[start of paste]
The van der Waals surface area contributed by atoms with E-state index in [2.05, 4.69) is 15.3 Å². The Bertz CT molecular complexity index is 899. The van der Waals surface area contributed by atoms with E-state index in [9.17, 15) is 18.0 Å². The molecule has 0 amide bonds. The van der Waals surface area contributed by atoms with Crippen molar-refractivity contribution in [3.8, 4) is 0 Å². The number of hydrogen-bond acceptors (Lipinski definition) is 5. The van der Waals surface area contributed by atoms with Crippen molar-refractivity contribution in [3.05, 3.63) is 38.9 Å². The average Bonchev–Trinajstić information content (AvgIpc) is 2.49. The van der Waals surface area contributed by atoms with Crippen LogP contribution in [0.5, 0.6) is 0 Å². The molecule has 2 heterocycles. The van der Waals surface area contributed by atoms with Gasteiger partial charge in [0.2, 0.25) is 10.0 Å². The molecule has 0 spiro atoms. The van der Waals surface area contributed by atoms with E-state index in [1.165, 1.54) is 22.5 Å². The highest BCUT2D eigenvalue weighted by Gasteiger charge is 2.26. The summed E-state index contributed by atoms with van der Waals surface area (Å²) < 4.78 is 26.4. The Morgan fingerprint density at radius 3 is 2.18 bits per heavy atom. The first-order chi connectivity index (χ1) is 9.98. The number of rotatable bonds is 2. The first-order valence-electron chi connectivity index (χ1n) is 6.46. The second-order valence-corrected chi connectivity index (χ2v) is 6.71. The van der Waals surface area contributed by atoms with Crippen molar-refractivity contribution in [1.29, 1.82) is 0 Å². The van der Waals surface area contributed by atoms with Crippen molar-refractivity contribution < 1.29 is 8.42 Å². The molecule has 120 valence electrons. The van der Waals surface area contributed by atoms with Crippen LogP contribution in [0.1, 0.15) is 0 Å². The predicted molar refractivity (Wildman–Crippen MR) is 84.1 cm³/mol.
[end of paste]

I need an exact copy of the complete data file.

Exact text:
The van der Waals surface area contributed by atoms with E-state index in [2.05, 4.69) is 15.3 Å². The Bertz CT molecular complexity index is 899. The van der Waals surface area contributed by atoms with E-state index in [9.17, 15) is 18.0 Å². The molecule has 0 amide bonds. The van der Waals surface area contributed by atoms with Crippen molar-refractivity contribution in [3.8, 4) is 0 Å². The number of hydrogen-bond acceptors (Lipinski definition) is 5. The van der Waals surface area contributed by atoms with Crippen molar-refractivity contribution in [3.05, 3.63) is 38.9 Å². The average Bonchev–Trinajstić information content (AvgIpc) is 2.49. The van der Waals surface area contributed by atoms with Crippen LogP contribution in [0.5, 0.6) is 0 Å². The molecule has 2 heterocycles. The van der Waals surface area contributed by atoms with Gasteiger partial charge in [0.2, 0.25) is 10.0 Å². The molecule has 0 spiro atoms. The van der Waals surface area contributed by atoms with E-state index in [1.165, 1.54) is 22.5 Å². The highest BCUT2D eigenvalue weighted by Gasteiger charge is 2.26. The summed E-state index contributed by atoms with van der Waals surface area (Å²) < 4.78 is 26.4. The Morgan fingerprint density at radius 3 is 2.18 bits per heavy atom. The first-order chi connectivity index (χ1) is 9.98. The number of rotatable bonds is 2. The first-order valence-electron chi connectivity index (χ1n) is 6.46. The second-order valence-corrected chi connectivity index (χ2v) is 6.71. The van der Waals surface area contributed by atoms with Crippen molar-refractivity contribution in [1.29, 1.82) is 0 Å². The van der Waals surface area contributed by atoms with Crippen molar-refractivity contribution < 1.29 is 8.42 Å². The molecule has 120 valence electrons. The van der Waals surface area contributed by atoms with Crippen LogP contribution in [0.1, 0.15) is 0 Å². The predicted molar refractivity (Wildman–Crippen MR) is 84.1 cm³/mol.